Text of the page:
The Invention Of The Water Ski Gloves Or How to Get A Grip
Be In The Know
Did you know that I actually invented water ski gloves? Yep, I truly did. Too bad I was just a kid and didn't know how to capitalize on that idea back then.
Classic Boating Experiences The 1969 Tahiti Jet Boat
Having practically grown up on the water, I can still recall my first attempt at water skiing. Being pulled behind a 1969 Tahiti jet boat, my dad's dream come true, I made the attempt. Yes, that boat was certainly in style for the times. It had an exposed engine that was mostly chrome and sounded like thunder from heaven. When we pulled up to the marina all the "dock" hands would come and just gawk at the beauty of a shiny engine, set in a smooth sleek hull, powered by the ultimate power of jet propulsion. Oh, those were the days!
Skiing took stamina and consistency.
My first attempt at skiing was on a pair of double skis. It was so unbelievably hard to keep those things together while floating in the water, wearing that bright orange ski vest. I must have tried unsuccessfully one hundred times, before admitting defeat for the day and getting back in the boat. Downtrodden, I would recommit to try again, that is when my frozen body could feel life come back into its limbs, and my teeth would stop that incessant chattering. Needless to say, it was totally in "style" to be a skier in my family's crowd, and I definitely wanted to be a part of that!
Real skiers are tough!
I think that I finally made it up on top of the water by sheer will power alone. I have taught many a novice to ski since then, and I think I still hold the record for the most ‘tries' before actually getting up. Undaunted I kept at it until ultimately I was in style, skiing on one ski, holding my own with those most admired, the "expert" skiers. I was in the exclusive position to go on the early morning runs with the "guys" because I wasn't afraid of having my make-up run, or to be seen with wet hair like some of the other girls. I guess I had a style of my own.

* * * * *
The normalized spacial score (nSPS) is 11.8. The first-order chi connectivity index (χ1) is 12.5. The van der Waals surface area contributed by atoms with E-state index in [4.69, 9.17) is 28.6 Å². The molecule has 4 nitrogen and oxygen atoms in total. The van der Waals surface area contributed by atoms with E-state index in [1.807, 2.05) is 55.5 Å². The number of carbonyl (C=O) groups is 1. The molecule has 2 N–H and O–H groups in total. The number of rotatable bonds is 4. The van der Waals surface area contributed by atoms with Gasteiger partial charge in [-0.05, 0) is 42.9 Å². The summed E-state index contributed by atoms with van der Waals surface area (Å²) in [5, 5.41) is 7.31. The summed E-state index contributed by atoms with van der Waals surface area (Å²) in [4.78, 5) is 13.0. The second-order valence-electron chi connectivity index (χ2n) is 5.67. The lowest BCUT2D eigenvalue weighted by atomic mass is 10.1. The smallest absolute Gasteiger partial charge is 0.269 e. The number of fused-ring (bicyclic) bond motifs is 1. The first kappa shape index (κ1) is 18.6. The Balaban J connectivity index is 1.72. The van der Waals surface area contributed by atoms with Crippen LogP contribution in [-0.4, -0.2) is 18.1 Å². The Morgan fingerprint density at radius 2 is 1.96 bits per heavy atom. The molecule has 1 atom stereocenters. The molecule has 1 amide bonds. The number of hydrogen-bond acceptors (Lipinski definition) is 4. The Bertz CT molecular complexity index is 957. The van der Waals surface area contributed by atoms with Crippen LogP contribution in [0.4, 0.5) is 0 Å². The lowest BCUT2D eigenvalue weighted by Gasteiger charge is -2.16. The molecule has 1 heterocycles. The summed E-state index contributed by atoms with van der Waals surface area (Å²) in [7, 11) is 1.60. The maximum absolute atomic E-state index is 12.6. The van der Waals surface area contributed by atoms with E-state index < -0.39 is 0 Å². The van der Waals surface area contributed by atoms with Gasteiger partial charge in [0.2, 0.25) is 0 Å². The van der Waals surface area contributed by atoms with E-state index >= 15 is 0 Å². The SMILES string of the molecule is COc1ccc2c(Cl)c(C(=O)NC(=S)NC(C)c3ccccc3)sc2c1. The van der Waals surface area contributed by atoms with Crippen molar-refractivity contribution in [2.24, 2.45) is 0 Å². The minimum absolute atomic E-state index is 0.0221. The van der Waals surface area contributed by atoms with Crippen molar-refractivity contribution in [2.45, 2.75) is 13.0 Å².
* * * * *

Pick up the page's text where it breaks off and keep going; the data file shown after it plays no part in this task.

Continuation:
The "Vogue" Ski
A style of my own was truly an understatement. In the early days of skiing you didn't have a lot of choice concerning "style" or fashion in the sport. If you liked it you just did it. There were a few choices of skis available and even less choices of floatation devices to choose from. Today, you could go crazy trying to find the coolest gear, and most up to date equipment, but back then the choices were limited. My parents got me the "coolest" ski around for my eighth grade graduation present, a Vogue (even the name exudes class) Triple Concave Spoiler. It was bright orange with royal blue stripes, a real looker. I skied on that ski for years, selling it only after I got married to purchase a new and more stylish ski, The EP Honeycomb ski (secretly, I wish we had kept my orange beauty!)
Necessity the mother of all invention...help to hold on to the rope.
The one piece of equipment that set me apart from all others was an addition only I had made to the sport. Having small hands it was always a challenge to hold on to the rope, but small hands wasn't the only challenge when it came to holding on. It never failed, when it was my turn up to ski, somebody who had just rubbed suntan lotion all over their body before skiing, had gone before me. This created a huge problem with traction; the oil from their hands was left on the rope. This slippery situation was soon remedied as I came up with an idea of wearing gloves when I went to ski. Now, I know what you are thinking, all skiers today wear gloves, you think you invented it? I promise, in the height of my skiing career, nobody wore gloves; they were not even available at ski shops as equipment.
The Living Gloves, the answer in latex.
Yes, I had to use my creative imagination, and proceeded to find the perfect water ski glove. It had to be something durable and it couldn't be afraid of getting wet. The solution came in the way of the ever popular "Platex Living Gloves." They were durable and waterproof. They had the rubber I needed to stick to the handle of the rope, even if it was lathered with suntan lotion. I have to admit from the day the idea struck me, although it wasn't the style, I never skied again without using gloves. I took quite a bit of razing from the guys, with comments like, "Are you gonna do the dishes or ski?" but the benefits I felt as a result of the gloves always made the ride more enjoyable, so I never caved to peer pressure on that issue.